From just 5 miles away, we could see only a string of coconut trees above the horizon, stretching across the open ocean. That was it.
“Wow, these atolls are so fragile” is the first thought that comes to mind, seeing such tiny specks of low-lying land in the middle of the sea.
Climate scientists have warned us that low-lying atolls like Apataki (and the entire Tuamotos archipelago ) are at risk. This is due to the slow infiltration of sea water rise into the fresh water aquifer, making it very hard to grow crops (as reported in Kiribati). Or, by storm surge that destroys the land, either due to higher than normal tides (as seen in the East Coast of US) or by tropical cyclones (such as the terrible devastation this year in the Caribbean).
Although cyclones are relatively rare in Tuamotos, they can still occur, especially during El Niño events. As we visit these atolls, we are impressed by how vulnerable they are. Therefore it comes as a shock to get news of catastrophic weather events occurring back home in California in the form of huge drought-driven wildfires. One of the epicenters of the wildfire battle is in Ventura, which we call the “birthplace” of Aldebaran. Read our last post about our connection to Ventura.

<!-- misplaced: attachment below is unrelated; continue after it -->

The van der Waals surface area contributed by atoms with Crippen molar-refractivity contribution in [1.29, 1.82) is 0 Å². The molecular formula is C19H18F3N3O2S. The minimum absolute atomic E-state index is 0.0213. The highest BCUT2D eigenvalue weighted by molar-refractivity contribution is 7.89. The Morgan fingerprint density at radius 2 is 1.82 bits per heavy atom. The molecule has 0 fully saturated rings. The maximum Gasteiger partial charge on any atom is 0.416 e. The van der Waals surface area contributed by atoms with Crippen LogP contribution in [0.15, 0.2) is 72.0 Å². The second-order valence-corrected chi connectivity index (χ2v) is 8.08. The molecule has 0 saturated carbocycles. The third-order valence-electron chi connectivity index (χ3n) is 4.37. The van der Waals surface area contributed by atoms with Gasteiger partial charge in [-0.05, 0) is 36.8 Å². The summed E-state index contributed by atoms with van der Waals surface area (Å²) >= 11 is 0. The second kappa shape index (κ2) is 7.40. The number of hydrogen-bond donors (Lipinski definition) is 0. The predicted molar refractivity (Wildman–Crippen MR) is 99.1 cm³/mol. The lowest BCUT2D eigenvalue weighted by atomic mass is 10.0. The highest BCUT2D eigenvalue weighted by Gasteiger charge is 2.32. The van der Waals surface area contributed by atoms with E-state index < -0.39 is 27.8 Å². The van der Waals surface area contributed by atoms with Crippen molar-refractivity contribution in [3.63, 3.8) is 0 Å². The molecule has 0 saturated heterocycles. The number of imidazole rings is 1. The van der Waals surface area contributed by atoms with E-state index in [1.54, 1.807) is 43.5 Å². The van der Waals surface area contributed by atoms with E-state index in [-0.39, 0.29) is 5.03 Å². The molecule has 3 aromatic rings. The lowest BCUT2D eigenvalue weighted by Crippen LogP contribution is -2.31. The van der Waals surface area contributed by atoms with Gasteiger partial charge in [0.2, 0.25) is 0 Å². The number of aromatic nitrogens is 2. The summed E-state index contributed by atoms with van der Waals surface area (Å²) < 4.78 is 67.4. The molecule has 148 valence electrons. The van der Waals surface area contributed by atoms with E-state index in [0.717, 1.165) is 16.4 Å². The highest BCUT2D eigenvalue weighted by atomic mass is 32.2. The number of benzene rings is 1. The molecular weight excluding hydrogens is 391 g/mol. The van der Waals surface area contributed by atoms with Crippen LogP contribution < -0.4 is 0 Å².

We are saddened and humbled by the losses of many friends and community members back home. In day-to-day life in California, characterized by idyllic weather and a happy-go-lucky culture, it is easy to forget that the weather can turn so destructive.
As we visit atolls like Apataki, that live with the constant reality of disaster, we see there are some key lessons to dealing with catastrophic weather… 1. preparing for the bad scenarios 2. preparing for the very worst scenario 3. enjoying the present moment fully, and not being attached to material possessions.
We hope to learn from the wisdom of these atolls, so we may be prepared back home and resilient in the future…